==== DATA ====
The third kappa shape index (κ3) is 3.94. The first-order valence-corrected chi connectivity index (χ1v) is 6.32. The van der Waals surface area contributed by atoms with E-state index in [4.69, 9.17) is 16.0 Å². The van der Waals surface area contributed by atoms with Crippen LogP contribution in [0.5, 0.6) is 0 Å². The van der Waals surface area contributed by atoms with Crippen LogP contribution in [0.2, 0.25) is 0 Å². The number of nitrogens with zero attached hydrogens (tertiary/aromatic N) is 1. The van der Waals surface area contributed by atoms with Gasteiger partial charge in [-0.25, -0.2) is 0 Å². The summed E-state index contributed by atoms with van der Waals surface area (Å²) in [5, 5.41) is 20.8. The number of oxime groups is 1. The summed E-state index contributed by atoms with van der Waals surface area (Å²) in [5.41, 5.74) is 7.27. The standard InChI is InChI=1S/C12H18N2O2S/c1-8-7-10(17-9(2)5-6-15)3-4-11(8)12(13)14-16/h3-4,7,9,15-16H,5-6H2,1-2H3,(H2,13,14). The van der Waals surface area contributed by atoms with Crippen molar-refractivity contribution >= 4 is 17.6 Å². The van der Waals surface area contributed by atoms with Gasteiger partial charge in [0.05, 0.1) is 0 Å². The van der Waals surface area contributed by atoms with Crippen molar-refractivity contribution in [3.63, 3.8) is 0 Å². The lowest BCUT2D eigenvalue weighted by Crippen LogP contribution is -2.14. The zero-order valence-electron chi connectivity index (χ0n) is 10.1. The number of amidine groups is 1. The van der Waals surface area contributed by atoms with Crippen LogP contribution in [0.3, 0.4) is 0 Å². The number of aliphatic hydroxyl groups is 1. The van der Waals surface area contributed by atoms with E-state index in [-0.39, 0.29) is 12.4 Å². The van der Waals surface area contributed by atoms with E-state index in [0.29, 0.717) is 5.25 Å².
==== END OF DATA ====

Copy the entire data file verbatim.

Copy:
The third kappa shape index (κ3) is 3.94. The first-order valence-corrected chi connectivity index (χ1v) is 6.32. The van der Waals surface area contributed by atoms with E-state index in [4.69, 9.17) is 16.0 Å². The van der Waals surface area contributed by atoms with Crippen LogP contribution in [0.5, 0.6) is 0 Å². The van der Waals surface area contributed by atoms with Crippen LogP contribution in [0.2, 0.25) is 0 Å². The number of nitrogens with zero attached hydrogens (tertiary/aromatic N) is 1. The van der Waals surface area contributed by atoms with Gasteiger partial charge in [-0.25, -0.2) is 0 Å². The summed E-state index contributed by atoms with van der Waals surface area (Å²) in [5, 5.41) is 20.8. The number of oxime groups is 1. The summed E-state index contributed by atoms with van der Waals surface area (Å²) in [5.41, 5.74) is 7.27. The standard InChI is InChI=1S/C12H18N2O2S/c1-8-7-10(17-9(2)5-6-15)3-4-11(8)12(13)14-16/h3-4,7,9,15-16H,5-6H2,1-2H3,(H2,13,14). The van der Waals surface area contributed by atoms with Crippen molar-refractivity contribution >= 4 is 17.6 Å². The van der Waals surface area contributed by atoms with Gasteiger partial charge in [0.05, 0.1) is 0 Å². The van der Waals surface area contributed by atoms with Crippen molar-refractivity contribution in [3.63, 3.8) is 0 Å². The lowest BCUT2D eigenvalue weighted by Crippen LogP contribution is -2.14. The zero-order valence-electron chi connectivity index (χ0n) is 10.1. The number of amidine groups is 1. The van der Waals surface area contributed by atoms with Crippen LogP contribution in [0.3, 0.4) is 0 Å². The number of aliphatic hydroxyl groups is 1. The van der Waals surface area contributed by atoms with E-state index in [-0.39, 0.29) is 12.4 Å². The van der Waals surface area contributed by atoms with E-state index in [0.29, 0.717) is 5.25 Å².